Rennet in cheese

I have a question regarding the rennet used for cheese that is used in in-store products such as the jalapeño cheese bagels. Can you tell me if it is vegetable- or animal-based?
— Divyangi

PCC replies: Companies do not have to indicate on food labels whether or not they use an animal or vegetable rennet, so we don’t always know. Some companies choose, however, to indicate the source of rennet in the list of ingredients on the food label.

Sometimes cheese that’s marked with a Kosher symbol indicates it’s made with vegetable rennet, as Jewish dietary laws prohibit mixing meat (including enzymes) and dairy.

The “vegetable source” of rennet most often comes from a genetically engineered bacteria. But the gene used to engineer the bacteria is derived from an animal source. According to the Vegetarian Resource Group, the vast majority of rennet used in the United States is the microbially derived variety.

Great service

Today was the first time I visited the Issaquah PCC. I could not have been more impressed, mostly due to an employee in your produce section. I asked for his assistance in selecting a pineapple. Not only did he spend a good amount of time with me teaching me how to select pineapples, he found me in the store a few minutes after I spoke to him and offered me a sample of one of the pineapples. He told me if I was unhappy with any produce purchased at PCC, I could bring it back.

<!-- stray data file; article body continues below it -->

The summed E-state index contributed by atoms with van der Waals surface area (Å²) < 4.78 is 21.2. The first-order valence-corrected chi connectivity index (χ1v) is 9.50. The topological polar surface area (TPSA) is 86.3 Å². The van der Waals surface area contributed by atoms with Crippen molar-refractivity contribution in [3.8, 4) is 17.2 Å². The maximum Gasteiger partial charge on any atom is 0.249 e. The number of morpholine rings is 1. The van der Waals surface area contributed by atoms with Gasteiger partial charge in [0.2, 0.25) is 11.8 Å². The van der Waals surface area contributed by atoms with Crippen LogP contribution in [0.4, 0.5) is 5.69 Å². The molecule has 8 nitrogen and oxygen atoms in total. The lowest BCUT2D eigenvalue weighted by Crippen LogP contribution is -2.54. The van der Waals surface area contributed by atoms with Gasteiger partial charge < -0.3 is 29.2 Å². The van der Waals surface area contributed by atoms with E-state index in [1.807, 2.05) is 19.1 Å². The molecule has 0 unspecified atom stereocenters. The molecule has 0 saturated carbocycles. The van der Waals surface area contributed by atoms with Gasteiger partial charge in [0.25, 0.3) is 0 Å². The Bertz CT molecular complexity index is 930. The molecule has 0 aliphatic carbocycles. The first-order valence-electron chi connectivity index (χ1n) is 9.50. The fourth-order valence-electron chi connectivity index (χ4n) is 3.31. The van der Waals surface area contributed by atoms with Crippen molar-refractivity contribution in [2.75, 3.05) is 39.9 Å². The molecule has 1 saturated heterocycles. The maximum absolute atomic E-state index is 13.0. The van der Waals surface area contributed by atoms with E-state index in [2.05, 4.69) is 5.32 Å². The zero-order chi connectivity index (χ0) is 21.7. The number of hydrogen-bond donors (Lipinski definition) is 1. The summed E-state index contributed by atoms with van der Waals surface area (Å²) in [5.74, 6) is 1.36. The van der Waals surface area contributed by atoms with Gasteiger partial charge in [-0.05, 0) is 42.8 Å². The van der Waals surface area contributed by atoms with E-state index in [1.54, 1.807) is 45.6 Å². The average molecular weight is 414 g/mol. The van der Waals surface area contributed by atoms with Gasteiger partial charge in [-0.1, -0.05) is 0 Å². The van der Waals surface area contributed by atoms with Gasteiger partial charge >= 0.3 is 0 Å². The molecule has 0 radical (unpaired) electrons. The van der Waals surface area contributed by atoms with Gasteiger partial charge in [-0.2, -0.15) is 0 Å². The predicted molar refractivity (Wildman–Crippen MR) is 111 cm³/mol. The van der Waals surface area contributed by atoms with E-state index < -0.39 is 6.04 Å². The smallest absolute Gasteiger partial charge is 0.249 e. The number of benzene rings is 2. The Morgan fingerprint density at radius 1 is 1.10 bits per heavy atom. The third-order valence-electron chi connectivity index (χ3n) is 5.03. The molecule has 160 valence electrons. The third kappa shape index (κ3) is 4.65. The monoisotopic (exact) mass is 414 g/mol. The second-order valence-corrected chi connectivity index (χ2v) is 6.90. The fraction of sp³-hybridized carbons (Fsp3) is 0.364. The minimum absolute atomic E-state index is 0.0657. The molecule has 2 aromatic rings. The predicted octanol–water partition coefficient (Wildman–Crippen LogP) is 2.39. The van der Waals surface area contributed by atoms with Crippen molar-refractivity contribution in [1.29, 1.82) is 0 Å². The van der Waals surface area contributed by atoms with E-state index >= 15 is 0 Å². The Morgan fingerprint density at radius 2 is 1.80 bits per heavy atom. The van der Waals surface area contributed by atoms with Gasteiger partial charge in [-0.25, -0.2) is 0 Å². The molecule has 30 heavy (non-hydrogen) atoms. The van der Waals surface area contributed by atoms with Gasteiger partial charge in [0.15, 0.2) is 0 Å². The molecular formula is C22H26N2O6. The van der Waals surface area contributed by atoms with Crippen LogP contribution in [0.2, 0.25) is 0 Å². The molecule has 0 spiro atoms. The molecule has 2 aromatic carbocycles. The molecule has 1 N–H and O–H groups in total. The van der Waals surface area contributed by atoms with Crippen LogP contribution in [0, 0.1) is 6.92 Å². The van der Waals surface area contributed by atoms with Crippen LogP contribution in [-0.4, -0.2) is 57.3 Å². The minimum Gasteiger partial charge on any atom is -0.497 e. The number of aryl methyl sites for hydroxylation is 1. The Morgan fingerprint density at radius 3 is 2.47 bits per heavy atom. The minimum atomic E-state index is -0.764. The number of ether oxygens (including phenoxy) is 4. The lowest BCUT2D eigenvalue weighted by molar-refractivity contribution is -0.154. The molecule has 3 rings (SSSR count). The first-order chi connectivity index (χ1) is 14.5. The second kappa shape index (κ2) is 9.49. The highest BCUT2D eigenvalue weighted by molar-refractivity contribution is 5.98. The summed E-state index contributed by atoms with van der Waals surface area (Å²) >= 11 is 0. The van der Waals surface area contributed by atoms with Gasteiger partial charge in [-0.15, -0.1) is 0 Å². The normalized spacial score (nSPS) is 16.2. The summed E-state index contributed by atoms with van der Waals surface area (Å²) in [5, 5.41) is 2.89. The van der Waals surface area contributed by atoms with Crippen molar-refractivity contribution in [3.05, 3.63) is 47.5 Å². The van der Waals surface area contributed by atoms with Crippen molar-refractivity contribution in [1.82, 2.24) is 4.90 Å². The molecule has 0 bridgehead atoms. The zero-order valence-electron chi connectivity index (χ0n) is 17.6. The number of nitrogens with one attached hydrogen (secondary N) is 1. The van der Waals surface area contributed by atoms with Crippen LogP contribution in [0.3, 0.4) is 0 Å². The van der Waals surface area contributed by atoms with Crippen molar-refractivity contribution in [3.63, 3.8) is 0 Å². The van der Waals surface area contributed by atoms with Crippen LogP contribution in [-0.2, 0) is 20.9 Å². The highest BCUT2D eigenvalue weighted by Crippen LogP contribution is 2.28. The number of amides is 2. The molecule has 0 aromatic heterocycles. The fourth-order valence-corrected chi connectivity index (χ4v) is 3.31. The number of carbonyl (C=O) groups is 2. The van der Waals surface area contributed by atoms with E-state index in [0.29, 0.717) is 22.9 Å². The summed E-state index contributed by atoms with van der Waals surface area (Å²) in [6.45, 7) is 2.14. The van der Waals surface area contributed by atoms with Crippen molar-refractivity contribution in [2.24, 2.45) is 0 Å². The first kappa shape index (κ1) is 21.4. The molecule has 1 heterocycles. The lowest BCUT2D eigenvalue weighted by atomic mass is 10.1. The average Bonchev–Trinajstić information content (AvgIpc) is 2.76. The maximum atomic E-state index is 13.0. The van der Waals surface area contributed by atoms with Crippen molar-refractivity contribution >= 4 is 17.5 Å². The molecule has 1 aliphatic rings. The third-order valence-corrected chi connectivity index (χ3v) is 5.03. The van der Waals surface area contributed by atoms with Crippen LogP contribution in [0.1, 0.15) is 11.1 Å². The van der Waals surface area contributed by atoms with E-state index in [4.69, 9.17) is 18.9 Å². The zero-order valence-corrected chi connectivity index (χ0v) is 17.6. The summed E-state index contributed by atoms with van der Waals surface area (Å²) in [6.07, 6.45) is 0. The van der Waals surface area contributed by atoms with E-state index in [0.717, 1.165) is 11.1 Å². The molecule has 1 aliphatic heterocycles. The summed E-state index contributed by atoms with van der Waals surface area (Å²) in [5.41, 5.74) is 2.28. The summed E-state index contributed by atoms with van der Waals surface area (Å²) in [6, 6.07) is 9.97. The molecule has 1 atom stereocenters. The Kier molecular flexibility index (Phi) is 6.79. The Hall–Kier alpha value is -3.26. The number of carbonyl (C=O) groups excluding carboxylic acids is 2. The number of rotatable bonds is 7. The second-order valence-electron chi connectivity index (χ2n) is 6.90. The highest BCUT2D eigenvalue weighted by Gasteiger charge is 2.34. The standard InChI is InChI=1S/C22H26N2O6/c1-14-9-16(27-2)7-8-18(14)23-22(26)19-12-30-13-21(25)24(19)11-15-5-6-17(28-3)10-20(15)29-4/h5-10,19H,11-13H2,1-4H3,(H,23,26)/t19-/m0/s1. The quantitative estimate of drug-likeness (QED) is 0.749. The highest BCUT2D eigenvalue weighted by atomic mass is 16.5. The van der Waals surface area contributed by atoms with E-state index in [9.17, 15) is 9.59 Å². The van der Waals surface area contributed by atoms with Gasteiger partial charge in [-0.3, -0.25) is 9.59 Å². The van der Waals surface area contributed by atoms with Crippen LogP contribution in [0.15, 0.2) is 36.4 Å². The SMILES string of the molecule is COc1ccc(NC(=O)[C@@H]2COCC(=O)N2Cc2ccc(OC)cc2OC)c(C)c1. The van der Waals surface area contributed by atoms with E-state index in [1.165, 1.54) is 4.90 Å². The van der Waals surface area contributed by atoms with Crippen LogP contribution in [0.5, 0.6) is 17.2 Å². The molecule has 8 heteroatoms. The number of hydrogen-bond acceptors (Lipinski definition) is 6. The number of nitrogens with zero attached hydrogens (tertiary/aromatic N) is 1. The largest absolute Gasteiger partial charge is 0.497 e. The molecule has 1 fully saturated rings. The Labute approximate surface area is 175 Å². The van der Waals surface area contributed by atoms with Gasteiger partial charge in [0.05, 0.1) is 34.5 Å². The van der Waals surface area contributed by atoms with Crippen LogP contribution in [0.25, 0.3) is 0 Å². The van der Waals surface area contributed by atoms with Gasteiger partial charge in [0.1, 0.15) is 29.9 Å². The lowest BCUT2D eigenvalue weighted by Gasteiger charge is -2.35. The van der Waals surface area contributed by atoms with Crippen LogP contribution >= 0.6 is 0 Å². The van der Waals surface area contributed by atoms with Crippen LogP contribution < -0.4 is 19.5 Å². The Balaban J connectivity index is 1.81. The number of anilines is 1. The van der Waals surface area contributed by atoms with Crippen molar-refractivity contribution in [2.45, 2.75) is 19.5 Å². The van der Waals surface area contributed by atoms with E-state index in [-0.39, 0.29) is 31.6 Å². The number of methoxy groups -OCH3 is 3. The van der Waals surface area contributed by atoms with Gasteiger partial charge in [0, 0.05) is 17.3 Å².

He was so kind and helpful, I wanted to come to PCC more often and in particular this location because I love vegetables and fruits, and I would like to learn more about selecting some produce that I’m a little unsure about. This man also happily prepared fruit for some children. As I checked out, the woman who helped me was so nice.

I look forward to shopping at the Issaquah store again. I know you must be very proud to have such kind and helpful people working at your store.
— Nancy White

Also in this issue

PCC Board of Trustees report, December 2013

Board report, Urban agriculture tour

Hard ciders for winter nights

We Northwesterners sure are lucky. Not only do we live in a place abundant with organic, heirloom apples, but it's also a hotspot for turning those apples into delicious, artisan hard ciders.

Shaking the tree

In the 1970s, Northwest farmers ripped out dessert-apple trees to plant higher value wine grapes. The re-surging popularity of hard ciders is leading to a small shift in that trend, and providing a market for blemished and undersized apples.